Even those #BLM cases which indisputably were regrettable tragedies, and there certainly were some, seem rarely, if ever, to have been motivated by racism. In the Philando Castile situation, for example, a popular and professional school-district employee was killed while attempting to pull out a fully legal firearm in a safe way. Awful stuff. The Hispanic police officer who killed Mr Castile had mistakenly identified him as the perpetrator of a recent armed robbery in the area. Just as the overall narrative of police ‘genocide’ collapses under close investigation, so do most of the individual cases that comprise it.

However, history shows us that widespread belief in things which are not actually real can exert significant influence on human affairs. This was certainly the case with the Black Lives Matters narrative. Due almost entirely to officers’ fears of being labelled racist or trigger-happy, law-enforcement officers in multiple major cities began to police less aggressively.

In my hometown of Chicago, which was probably not atypical, police stops dropped by an astounding 90 per cent between 2015 and 2016: from 157,346 during the first quarter of 2015 to 20,908 during the same period of 2016. Unsurprisingly, gun violence and other major crimes skyrocketed in Chicago and nationally too, a phenomenon referred to by law-enforcement officials as the ‘Ferguson Effect’.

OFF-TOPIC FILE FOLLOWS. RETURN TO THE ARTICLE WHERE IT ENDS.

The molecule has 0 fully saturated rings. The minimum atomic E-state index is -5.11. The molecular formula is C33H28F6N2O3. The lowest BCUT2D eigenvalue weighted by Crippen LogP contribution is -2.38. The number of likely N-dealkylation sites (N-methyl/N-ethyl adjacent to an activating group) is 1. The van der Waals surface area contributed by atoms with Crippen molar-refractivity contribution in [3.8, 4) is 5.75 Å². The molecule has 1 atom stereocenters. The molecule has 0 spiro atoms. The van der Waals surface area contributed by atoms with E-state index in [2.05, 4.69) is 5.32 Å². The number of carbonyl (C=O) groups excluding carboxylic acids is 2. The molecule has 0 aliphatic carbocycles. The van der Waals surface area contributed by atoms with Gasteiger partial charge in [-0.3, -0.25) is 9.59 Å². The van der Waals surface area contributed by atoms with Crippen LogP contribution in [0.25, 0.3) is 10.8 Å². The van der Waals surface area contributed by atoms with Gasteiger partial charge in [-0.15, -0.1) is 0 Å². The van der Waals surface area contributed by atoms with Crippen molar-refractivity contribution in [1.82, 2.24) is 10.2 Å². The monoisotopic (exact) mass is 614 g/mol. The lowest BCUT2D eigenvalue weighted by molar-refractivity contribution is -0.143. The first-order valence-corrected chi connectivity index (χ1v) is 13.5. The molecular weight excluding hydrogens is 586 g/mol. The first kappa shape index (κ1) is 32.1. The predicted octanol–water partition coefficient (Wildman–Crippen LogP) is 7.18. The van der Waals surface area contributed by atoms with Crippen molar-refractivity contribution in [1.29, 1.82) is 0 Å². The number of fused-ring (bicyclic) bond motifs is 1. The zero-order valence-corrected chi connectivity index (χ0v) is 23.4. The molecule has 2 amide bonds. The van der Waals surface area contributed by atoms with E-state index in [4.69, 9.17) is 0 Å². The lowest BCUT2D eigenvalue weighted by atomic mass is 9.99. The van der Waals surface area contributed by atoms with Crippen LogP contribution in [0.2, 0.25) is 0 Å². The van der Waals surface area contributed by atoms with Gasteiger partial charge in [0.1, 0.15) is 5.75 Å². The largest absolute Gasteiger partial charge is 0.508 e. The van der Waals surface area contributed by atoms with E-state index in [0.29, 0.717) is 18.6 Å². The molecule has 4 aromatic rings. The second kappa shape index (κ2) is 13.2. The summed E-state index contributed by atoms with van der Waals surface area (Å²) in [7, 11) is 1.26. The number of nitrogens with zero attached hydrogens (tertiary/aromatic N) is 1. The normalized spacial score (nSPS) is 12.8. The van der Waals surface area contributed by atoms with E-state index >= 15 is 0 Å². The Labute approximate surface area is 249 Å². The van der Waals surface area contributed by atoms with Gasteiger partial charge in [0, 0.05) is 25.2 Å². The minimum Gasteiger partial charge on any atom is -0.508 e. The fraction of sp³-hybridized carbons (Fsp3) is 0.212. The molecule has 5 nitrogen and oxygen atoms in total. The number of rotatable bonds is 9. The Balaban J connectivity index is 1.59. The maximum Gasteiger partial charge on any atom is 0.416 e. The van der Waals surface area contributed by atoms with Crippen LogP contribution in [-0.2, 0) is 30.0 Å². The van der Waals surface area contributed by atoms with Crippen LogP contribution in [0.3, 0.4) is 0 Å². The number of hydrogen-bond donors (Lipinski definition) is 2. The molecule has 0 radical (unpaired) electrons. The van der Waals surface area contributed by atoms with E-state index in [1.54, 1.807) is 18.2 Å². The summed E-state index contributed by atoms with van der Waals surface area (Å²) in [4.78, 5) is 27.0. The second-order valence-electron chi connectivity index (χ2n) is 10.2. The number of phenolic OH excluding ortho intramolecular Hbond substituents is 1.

The effect is quantifiable. FBI data indicates that US murders increased by a remarkable 1,530 between 2015 and 2016, surging from 15,883 to 17,413. This increase came on top of an earlier jump from 14,164 murders in 2014, the year of the Michael Brown shooting, to 15,883 in 2015. While Hispanic and white ethnic communities were hit hard by this unexpected crimewave, its impact was greatest among black Americans.

Heather MacDonald has noted that ‘nearly 900’ more black people were murdered in 2016 than in 2015, on top of an 800-plus victim increase between 2014 and 2015. As a direct result, the 7,900-odd blacks killed in 2016 were 1,305 more than the white people killed (which includes Hispanics), despite the white population being itself quite violent and five times as large as the black population. Notably and unfortunately, this new normal for crime seems to have stabilised among all races: the January 2017-January 2018 reporting year saw 17,294 murders, barely 100 less than 2016.

The intentions of most BLM activists, surely, were of the best. However, facts do and must matter when we judge political movements. In reality, Black Lives Matter was to a striking degree based upon false claims, supported by dubious anecdotes, and actually responsible for an upsurge in violent crime. It is hard to avoid a brutal but accurate one-sentence epitaph: Black Lives Matter got a lot of young brothers killed.

Wilfred Reilly is author of Taboo: 10 Facts You Can’t Talk About, published by Regnery.

Picture by: Getty.

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Dee Carter

27th April 2020 at 1:33 am